So, on January 1st, I started taking a very low dose of an anti-anxiety medication called Clonazepam at bedtime. It wasn’t meant to be a permanent solution, but was meant to teach my body how to sleep again.
And, well, it’s changed my life.
For the first time in months, I feel alive during the day. I can workout without wanting to nap or die afterwards. I can be with Lacey without worrying about what time she’s going to bed and therefore what time I have to get in bed to make sure I can try to sleep. I can not only survive a day, but thrive, and cook and clean and work and relax without counting down the hours until bedtime out of fear of what might happen that night.
I feel semi-normal, and I attribute this to both the medication and my time off from social media.
Do I take it every night? No. Is every night of sleep great? No. I still wake up even on the medication once or so, but the sleep I do get is deep and restorative, and I know that because of how I feel the next day.
Truth be told, I wish I had asked for help earlier. I was stubborn, because with all of my education in health and wellness, I thought I could fix this myself. Turns out I was wrong, and I needed to go the medical route in order to make this current magic happen!
Now, I take it on an as-needed basis, which is a few times per week. Because you can’t drink while taking this medication (at least it’s not advised), I’ve also been drinking less. In fact, I’ve had only four drinks since New Years Eve—which, coming from someone who was using wine to self-soothe a few nights per week in the recent past is nothing!
So…what does all of this mean for my future, and the future of my brand?
My biggest lesson? I realized I need some boundaries. I actually love being a stay-at-home mom AND love the work I do here. But, for me personally, I need clean cut lines.
Moving forward, here’s what you can expect:
I’ll be on Instagram Tuesday through Thursdays, the days that my nanny is with us and I have the time to be hanging with all you cool people!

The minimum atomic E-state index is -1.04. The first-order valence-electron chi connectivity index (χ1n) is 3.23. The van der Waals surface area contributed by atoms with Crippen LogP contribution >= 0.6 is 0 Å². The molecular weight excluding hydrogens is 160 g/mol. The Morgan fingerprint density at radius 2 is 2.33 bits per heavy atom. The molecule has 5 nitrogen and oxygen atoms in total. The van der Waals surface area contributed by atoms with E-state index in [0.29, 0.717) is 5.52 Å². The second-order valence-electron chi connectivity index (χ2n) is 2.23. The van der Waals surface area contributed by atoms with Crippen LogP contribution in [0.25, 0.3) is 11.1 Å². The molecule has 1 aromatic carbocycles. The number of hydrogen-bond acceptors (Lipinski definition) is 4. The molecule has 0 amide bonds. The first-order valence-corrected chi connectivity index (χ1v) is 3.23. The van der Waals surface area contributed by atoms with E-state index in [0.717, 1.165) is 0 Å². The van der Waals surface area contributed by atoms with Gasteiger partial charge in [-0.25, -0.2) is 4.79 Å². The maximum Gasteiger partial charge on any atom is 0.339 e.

I’ll be sharing a blog post every Wednesday.
From Thursday to Tuesday, I’ll be off of all social media. On those days during Lacey’s naps, I’ll be focusing on planning some kickass local events.
That, to me, is my magical balance. All that said, If I have something really cool I want to share with you guys (like this weekend in San Diego and the Justin Timberlake concert in April!!) I’ll be breaking that rule ;)
Thank you so, so much for allowing me to share such a personal story with you, and I hope that it helps other women and mommies out there who might be struggling. Every person’s journey after having a baby is different, and every person’s balance is going to look completely different. I’m trying this out for 2019, and we’ll see how it goes for the next few months!
I’d love to hear from you guys in the comments. Anyone else have PPA? How did you treat it? What about insomnia or any of the crazy symptoms us women experience via hormones but don’t always talk about? Sharing is scary but can also be so therapeutic—the more we share, the more we can help each other!!
Also—stay tuned for some mom and non-mom related events I’ll be throwing over the next few months!